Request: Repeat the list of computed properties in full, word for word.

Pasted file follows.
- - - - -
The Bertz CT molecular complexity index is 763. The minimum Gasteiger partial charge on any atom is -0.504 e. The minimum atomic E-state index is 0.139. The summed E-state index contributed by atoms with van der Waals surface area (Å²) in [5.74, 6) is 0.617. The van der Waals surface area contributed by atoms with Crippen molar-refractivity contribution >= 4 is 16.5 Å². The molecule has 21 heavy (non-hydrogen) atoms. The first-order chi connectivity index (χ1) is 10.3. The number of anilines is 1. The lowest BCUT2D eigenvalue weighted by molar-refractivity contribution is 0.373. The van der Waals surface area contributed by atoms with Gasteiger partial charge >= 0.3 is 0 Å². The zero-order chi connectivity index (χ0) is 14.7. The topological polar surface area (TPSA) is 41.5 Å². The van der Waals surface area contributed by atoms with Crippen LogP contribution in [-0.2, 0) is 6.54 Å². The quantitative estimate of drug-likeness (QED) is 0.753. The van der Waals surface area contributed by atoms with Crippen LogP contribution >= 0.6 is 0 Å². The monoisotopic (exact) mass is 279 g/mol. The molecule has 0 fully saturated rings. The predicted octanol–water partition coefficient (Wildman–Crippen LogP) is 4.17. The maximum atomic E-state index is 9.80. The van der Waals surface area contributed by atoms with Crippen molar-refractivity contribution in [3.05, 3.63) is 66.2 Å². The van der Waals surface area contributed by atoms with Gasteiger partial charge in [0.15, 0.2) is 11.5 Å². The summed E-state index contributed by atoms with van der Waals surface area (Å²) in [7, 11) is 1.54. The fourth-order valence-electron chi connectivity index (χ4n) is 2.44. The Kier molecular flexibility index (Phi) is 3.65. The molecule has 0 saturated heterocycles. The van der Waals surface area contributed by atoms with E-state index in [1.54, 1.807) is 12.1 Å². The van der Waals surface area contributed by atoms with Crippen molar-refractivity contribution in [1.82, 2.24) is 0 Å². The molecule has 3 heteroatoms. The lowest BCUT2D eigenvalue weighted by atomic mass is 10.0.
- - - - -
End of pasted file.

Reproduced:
The Bertz CT molecular complexity index is 763. The minimum Gasteiger partial charge on any atom is -0.504 e. The minimum atomic E-state index is 0.139. The summed E-state index contributed by atoms with van der Waals surface area (Å²) in [5.74, 6) is 0.617. The van der Waals surface area contributed by atoms with Crippen molar-refractivity contribution >= 4 is 16.5 Å². The molecule has 21 heavy (non-hydrogen) atoms. The first-order chi connectivity index (χ1) is 10.3. The number of anilines is 1. The lowest BCUT2D eigenvalue weighted by molar-refractivity contribution is 0.373. The van der Waals surface area contributed by atoms with Gasteiger partial charge >= 0.3 is 0 Å². The zero-order chi connectivity index (χ0) is 14.7. The topological polar surface area (TPSA) is 41.5 Å². The van der Waals surface area contributed by atoms with Crippen LogP contribution in [-0.2, 0) is 6.54 Å². The quantitative estimate of drug-likeness (QED) is 0.753. The van der Waals surface area contributed by atoms with Crippen LogP contribution >= 0.6 is 0 Å². The monoisotopic (exact) mass is 279 g/mol. The molecule has 0 fully saturated rings. The predicted octanol–water partition coefficient (Wildman–Crippen LogP) is 4.17. The maximum atomic E-state index is 9.80. The van der Waals surface area contributed by atoms with Crippen molar-refractivity contribution in [3.05, 3.63) is 66.2 Å². The van der Waals surface area contributed by atoms with Gasteiger partial charge in [0.15, 0.2) is 11.5 Å². The summed E-state index contributed by atoms with van der Waals surface area (Å²) in [7, 11) is 1.54. The fourth-order valence-electron chi connectivity index (χ4n) is 2.44. The Kier molecular flexibility index (Phi) is 3.65. The molecule has 0 saturated heterocycles. The van der Waals surface area contributed by atoms with E-state index in [1.54, 1.807) is 12.1 Å². The van der Waals surface area contributed by atoms with Crippen molar-refractivity contribution in [1.82, 2.24) is 0 Å². The molecule has 3 heteroatoms. The lowest BCUT2D eigenvalue weighted by atomic mass is 10.0.